6 The disciple whom he loved was John, the writer of this book (chapter 21:20, 24). Behold thy son. The term son comes from HUIOS, which has a great many shades of meaning besides the one commonly used. Thayer says it is sometimes used "of one who depends on another." Jesus used it in that sense as may be seen in the following verse. When he told his mother to behold John as her son, he meant for her to depend on him for support.

Verse 27

7 By the same token as set forth in the preceding verse, when Jesus told John to behold his mother, he meant for him to let Mary depend on him for support. John also understood it that way, for he began at once to take her as a member of his own household. And the arrangement was exactly on the same principle that was taught by Paul in 1Ti 5:4; 1Ti 5:16. In that place the apostle was writing about dependent widows, and the obligation of nephews to care for them. The same idea would hold good in the case of others who are able to care for worthy disciples who are dependent.

Verse 28

8 Not until after all things were accomplished did Jesus give expression to his dying desires. In the throes of his feverish last hours, he complained of being thirsty. That the scripture might be fulfilled denotes that in his thirst and its quenching he would fulfill the scripture.

Verse 29

9 The scripture prediction that was fulfilled by this is in Psa 69:21. When Jesus expressed his wants by stating the condition of thirst, someone dipped a sponge in vinegar (sour wine) and placed it upon hyssop so as to reach it up to the parched lips of the dying Saviour. This was the most convenient way either of serving or receiving it under the circumstances. It was done merely to quench his thirst and not as an opiate, since it did not have the gall mixed with it which he had refused (Mat 27:34). Some confusion might occur over this word hyssop, since both Matthew and Mark say it was put on a reed. I shall quote from Smith's Bible Dictionary on the article in question. "Besides being thus lit for sprinkling, having cleansing properties, and growing on walls, the true hyssop should be a plant common to Egypt, Sinai and Palestine, and capable of producing a stick three or four feet long."

Verse 30

0 It is finished. In Joh 17:4 as Jesus was praying he said, "I have finished the work which thou gayest me to do." That was said prospectively, because his work on earth was virtually completed then. In the present instance it was said literally, because it was among the last words Jesus uttered before death. Gave up the ghost (spirit), indicates that when a man dies, something in his body leaves it, which proves that the human being is not wholly material.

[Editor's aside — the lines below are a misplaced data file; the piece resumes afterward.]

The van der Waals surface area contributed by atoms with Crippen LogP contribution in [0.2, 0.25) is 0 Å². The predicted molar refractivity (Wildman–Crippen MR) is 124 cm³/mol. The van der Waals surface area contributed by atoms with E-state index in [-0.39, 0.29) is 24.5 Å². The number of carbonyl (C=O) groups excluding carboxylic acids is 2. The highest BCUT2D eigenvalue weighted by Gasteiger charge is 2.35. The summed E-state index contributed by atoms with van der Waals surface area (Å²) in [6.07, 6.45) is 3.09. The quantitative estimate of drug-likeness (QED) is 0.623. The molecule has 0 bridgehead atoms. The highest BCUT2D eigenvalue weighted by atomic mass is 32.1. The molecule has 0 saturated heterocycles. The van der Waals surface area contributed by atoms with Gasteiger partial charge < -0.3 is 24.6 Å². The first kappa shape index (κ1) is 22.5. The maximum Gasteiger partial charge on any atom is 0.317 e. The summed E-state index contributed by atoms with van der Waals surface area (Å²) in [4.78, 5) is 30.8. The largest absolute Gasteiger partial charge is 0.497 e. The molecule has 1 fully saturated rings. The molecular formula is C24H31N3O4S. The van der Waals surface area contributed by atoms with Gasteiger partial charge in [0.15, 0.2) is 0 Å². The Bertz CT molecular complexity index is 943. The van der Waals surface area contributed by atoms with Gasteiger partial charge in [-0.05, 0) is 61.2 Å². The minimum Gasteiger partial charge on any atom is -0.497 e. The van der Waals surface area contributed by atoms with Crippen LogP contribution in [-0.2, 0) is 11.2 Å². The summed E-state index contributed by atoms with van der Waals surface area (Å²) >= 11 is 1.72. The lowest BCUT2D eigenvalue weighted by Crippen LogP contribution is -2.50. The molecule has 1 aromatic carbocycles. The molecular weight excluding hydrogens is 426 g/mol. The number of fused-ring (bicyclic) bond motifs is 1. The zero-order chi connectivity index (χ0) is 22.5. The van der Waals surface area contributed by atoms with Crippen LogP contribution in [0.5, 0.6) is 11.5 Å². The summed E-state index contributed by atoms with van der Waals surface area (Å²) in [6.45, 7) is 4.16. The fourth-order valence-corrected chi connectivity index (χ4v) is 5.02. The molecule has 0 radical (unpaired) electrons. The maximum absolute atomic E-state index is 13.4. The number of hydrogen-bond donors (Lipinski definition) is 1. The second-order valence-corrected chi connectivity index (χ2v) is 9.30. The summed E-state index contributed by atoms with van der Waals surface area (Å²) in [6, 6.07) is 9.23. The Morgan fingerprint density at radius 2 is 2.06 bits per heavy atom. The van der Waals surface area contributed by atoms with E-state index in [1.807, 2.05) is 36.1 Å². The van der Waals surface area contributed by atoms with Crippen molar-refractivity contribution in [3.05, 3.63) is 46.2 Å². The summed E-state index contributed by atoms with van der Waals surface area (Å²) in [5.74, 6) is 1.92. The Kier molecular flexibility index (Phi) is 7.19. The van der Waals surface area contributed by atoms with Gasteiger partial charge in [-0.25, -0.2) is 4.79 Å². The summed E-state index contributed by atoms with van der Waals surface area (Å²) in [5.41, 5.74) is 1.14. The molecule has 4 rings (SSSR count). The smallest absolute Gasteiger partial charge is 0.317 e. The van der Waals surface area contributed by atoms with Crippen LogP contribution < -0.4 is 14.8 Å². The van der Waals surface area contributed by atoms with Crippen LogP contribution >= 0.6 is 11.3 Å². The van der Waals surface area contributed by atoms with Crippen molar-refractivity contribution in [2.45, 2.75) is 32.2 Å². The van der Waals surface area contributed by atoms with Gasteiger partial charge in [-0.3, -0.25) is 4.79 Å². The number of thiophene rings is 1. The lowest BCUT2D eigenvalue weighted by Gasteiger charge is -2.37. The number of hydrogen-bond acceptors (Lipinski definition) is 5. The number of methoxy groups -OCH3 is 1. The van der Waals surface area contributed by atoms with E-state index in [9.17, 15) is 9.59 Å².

Verse 31

1 Preparation. Funk and Wagnalls New Standard Bible Dictionary says of this day, "This term signifies in general any day which preceded a great feast. The usage is somewhat analogous [similar] to that of the English 'eve' (Christmas eve, New-year's eve, etc.)." The call for such a day lay in the restrictions of the law of Moses regarding holy days. On them it was unlawful to perform any manual labor, even to the gathering of sticks for fuel (Num 15:32-36). It was therefore directed that all their baking and boiling be done the day before by way of preparation for the sabbath or holy day to come (Exo 16:23). The law of Moses forbade letting a body on a tree (or cross) over night (Deu 21:22-23). The Jews were attentive to such items as this, and especially as it would have caused a dead body to be thus exposed on a sabbath day. What was still more important in this case was that it would have been on a high day. The word is from MEGAS, which Thayer defines at this place, "Of great moment, of great weight, important; solemn, sacred." Even without the definition from the lexicon, the way it is used indicates that the sabbath day referred to was not the ordinary or weekly one. The explanation is in the fact that the day following the crucifixion was the Jewish Passover. Lev 23:1-7 clearly shows that day was a holy one which made it a sabbath day. The regular sabbath came each week, while this other came only once a year, and was commemorative of the deliverance of Israel from Egyptian bondage. No wonder, then, that John called it a 'high day. Crucifixion caused a slow death as a rule, so that the victims might linger on into the night and even up till the following day before dying. It was not lawful to permit them thus to remain there, neither could they take them down from the cross while alive. Hence it was a rule to hasten death before night by breaking the legs with clubs, the shock on top of what they had already endured being the final cause of death. That is why the Jews requested Pilate to have the legs of the three broken.